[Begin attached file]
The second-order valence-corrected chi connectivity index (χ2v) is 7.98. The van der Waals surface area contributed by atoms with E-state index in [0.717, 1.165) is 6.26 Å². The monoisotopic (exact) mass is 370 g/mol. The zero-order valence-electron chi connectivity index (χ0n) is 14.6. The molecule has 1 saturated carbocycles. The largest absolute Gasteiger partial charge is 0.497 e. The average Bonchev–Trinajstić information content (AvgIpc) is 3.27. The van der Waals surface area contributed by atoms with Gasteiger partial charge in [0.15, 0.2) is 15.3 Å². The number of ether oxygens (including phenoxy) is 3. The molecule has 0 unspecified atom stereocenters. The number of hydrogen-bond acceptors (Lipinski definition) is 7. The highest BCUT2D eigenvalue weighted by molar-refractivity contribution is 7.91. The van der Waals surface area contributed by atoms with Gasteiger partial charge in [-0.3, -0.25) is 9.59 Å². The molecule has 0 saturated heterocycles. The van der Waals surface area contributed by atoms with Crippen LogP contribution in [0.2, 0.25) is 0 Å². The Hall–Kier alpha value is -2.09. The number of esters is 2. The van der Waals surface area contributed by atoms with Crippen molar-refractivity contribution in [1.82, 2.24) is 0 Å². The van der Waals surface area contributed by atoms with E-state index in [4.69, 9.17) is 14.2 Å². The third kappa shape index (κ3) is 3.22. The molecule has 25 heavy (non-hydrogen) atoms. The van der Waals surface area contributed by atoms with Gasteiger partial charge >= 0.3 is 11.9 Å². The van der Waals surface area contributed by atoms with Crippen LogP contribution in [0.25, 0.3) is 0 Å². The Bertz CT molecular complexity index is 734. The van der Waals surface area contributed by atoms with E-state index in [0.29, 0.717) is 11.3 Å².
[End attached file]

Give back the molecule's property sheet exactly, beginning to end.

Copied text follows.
The second-order valence-corrected chi connectivity index (χ2v) is 7.98. The van der Waals surface area contributed by atoms with E-state index in [0.717, 1.165) is 6.26 Å². The monoisotopic (exact) mass is 370 g/mol. The zero-order valence-electron chi connectivity index (χ0n) is 14.6. The molecule has 1 saturated carbocycles. The largest absolute Gasteiger partial charge is 0.497 e. The average Bonchev–Trinajstić information content (AvgIpc) is 3.27. The van der Waals surface area contributed by atoms with Gasteiger partial charge in [0.15, 0.2) is 15.3 Å². The number of ether oxygens (including phenoxy) is 3. The molecule has 0 unspecified atom stereocenters. The number of hydrogen-bond acceptors (Lipinski definition) is 7. The highest BCUT2D eigenvalue weighted by molar-refractivity contribution is 7.91. The van der Waals surface area contributed by atoms with Gasteiger partial charge in [-0.3, -0.25) is 9.59 Å². The molecule has 0 saturated heterocycles. The van der Waals surface area contributed by atoms with Crippen LogP contribution in [0.2, 0.25) is 0 Å². The Hall–Kier alpha value is -2.09. The number of esters is 2. The van der Waals surface area contributed by atoms with Crippen molar-refractivity contribution in [1.82, 2.24) is 0 Å². The van der Waals surface area contributed by atoms with E-state index in [4.69, 9.17) is 14.2 Å². The third kappa shape index (κ3) is 3.22. The molecule has 25 heavy (non-hydrogen) atoms. The van der Waals surface area contributed by atoms with Gasteiger partial charge >= 0.3 is 11.9 Å². The van der Waals surface area contributed by atoms with Crippen LogP contribution in [0.25, 0.3) is 0 Å². The Bertz CT molecular complexity index is 734. The van der Waals surface area contributed by atoms with E-state index in [0.29, 0.717) is 11.3 Å².